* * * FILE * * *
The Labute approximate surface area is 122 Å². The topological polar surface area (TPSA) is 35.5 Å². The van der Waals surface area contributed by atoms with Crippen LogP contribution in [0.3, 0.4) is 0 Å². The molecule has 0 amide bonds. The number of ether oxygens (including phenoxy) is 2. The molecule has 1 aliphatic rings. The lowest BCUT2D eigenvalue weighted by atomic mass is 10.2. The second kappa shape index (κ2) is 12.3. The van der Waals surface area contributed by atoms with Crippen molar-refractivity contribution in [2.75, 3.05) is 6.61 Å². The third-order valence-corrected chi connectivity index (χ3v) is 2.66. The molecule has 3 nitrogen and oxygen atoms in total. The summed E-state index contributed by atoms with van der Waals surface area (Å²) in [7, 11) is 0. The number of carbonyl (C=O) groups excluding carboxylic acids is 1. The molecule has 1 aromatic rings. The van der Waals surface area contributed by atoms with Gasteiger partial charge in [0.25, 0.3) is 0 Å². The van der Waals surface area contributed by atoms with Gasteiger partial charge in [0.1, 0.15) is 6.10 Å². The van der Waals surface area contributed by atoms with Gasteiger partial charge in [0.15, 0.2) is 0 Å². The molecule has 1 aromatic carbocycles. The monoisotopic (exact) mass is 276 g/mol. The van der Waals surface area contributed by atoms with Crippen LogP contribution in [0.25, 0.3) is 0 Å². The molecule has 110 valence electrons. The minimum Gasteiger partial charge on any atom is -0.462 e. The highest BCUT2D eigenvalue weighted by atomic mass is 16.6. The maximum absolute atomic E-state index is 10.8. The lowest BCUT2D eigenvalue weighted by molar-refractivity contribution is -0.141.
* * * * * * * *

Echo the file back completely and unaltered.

The Labute approximate surface area is 122 Å². The topological polar surface area (TPSA) is 35.5 Å². The van der Waals surface area contributed by atoms with Crippen LogP contribution in [0.3, 0.4) is 0 Å². The molecule has 0 amide bonds. The number of ether oxygens (including phenoxy) is 2. The molecule has 1 aliphatic rings. The lowest BCUT2D eigenvalue weighted by atomic mass is 10.2. The second kappa shape index (κ2) is 12.3. The van der Waals surface area contributed by atoms with Crippen molar-refractivity contribution in [2.75, 3.05) is 6.61 Å². The third-order valence-corrected chi connectivity index (χ3v) is 2.66. The molecule has 3 nitrogen and oxygen atoms in total. The summed E-state index contributed by atoms with van der Waals surface area (Å²) in [7, 11) is 0. The number of carbonyl (C=O) groups excluding carboxylic acids is 1. The molecule has 1 aromatic rings. The van der Waals surface area contributed by atoms with Gasteiger partial charge in [0.25, 0.3) is 0 Å². The van der Waals surface area contributed by atoms with Gasteiger partial charge in [0.1, 0.15) is 6.10 Å². The van der Waals surface area contributed by atoms with Gasteiger partial charge in [0.15, 0.2) is 0 Å². The molecule has 1 aromatic carbocycles. The monoisotopic (exact) mass is 276 g/mol. The van der Waals surface area contributed by atoms with Crippen LogP contribution in [0.25, 0.3) is 0 Å². The molecule has 110 valence electrons. The minimum Gasteiger partial charge on any atom is -0.462 e. The highest BCUT2D eigenvalue weighted by atomic mass is 16.6. The maximum absolute atomic E-state index is 10.8. The lowest BCUT2D eigenvalue weighted by molar-refractivity contribution is -0.141.